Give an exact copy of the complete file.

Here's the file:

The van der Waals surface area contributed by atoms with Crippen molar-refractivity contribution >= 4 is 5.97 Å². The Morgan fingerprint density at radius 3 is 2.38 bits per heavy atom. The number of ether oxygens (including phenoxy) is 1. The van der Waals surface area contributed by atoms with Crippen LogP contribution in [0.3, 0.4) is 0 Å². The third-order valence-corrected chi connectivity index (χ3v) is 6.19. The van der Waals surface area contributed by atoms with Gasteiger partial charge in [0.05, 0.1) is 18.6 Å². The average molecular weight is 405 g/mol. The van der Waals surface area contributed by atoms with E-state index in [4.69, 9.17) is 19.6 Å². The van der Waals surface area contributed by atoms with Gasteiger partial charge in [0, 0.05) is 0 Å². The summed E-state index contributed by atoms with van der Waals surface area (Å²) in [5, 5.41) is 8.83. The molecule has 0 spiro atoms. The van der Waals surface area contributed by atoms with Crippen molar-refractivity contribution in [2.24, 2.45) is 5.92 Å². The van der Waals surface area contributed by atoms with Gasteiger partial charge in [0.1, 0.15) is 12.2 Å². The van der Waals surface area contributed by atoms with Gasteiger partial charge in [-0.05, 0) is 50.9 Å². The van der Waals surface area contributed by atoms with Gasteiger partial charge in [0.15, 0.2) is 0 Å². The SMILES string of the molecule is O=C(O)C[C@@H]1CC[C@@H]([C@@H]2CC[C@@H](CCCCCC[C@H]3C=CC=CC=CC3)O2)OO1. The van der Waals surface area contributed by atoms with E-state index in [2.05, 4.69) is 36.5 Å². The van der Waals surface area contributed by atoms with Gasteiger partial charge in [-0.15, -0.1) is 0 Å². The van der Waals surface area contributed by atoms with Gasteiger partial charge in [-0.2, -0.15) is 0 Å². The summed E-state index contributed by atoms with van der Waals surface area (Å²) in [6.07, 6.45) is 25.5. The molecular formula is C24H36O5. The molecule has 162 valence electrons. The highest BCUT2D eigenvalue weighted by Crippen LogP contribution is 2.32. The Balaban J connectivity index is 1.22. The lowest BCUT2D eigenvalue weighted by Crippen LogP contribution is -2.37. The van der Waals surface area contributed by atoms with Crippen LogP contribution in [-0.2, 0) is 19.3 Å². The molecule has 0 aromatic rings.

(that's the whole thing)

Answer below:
The van der Waals surface area contributed by atoms with Crippen molar-refractivity contribution >= 4 is 5.97 Å². The Morgan fingerprint density at radius 3 is 2.38 bits per heavy atom. The number of ether oxygens (including phenoxy) is 1. The van der Waals surface area contributed by atoms with Crippen LogP contribution in [0.3, 0.4) is 0 Å². The third-order valence-corrected chi connectivity index (χ3v) is 6.19. The van der Waals surface area contributed by atoms with Gasteiger partial charge in [0.05, 0.1) is 18.6 Å². The average molecular weight is 405 g/mol. The van der Waals surface area contributed by atoms with E-state index in [4.69, 9.17) is 19.6 Å². The van der Waals surface area contributed by atoms with Gasteiger partial charge in [0, 0.05) is 0 Å². The summed E-state index contributed by atoms with van der Waals surface area (Å²) in [5, 5.41) is 8.83. The molecule has 0 spiro atoms. The van der Waals surface area contributed by atoms with Crippen molar-refractivity contribution in [2.24, 2.45) is 5.92 Å². The van der Waals surface area contributed by atoms with Gasteiger partial charge in [0.1, 0.15) is 12.2 Å². The van der Waals surface area contributed by atoms with Gasteiger partial charge in [-0.05, 0) is 50.9 Å². The van der Waals surface area contributed by atoms with Gasteiger partial charge in [0.15, 0.2) is 0 Å². The SMILES string of the molecule is O=C(O)C[C@@H]1CC[C@@H]([C@@H]2CC[C@@H](CCCCCC[C@H]3C=CC=CC=CC3)O2)OO1. The van der Waals surface area contributed by atoms with E-state index in [2.05, 4.69) is 36.5 Å². The van der Waals surface area contributed by atoms with Gasteiger partial charge in [-0.15, -0.1) is 0 Å². The van der Waals surface area contributed by atoms with Gasteiger partial charge in [-0.2, -0.15) is 0 Å². The summed E-state index contributed by atoms with van der Waals surface area (Å²) in [6.07, 6.45) is 25.5. The molecular formula is C24H36O5. The molecule has 162 valence electrons. The highest BCUT2D eigenvalue weighted by Crippen LogP contribution is 2.32. The Balaban J connectivity index is 1.22. The lowest BCUT2D eigenvalue weighted by Crippen LogP contribution is -2.37. The van der Waals surface area contributed by atoms with Crippen LogP contribution in [-0.2, 0) is 19.3 Å². The molecule has 0 aromatic rings.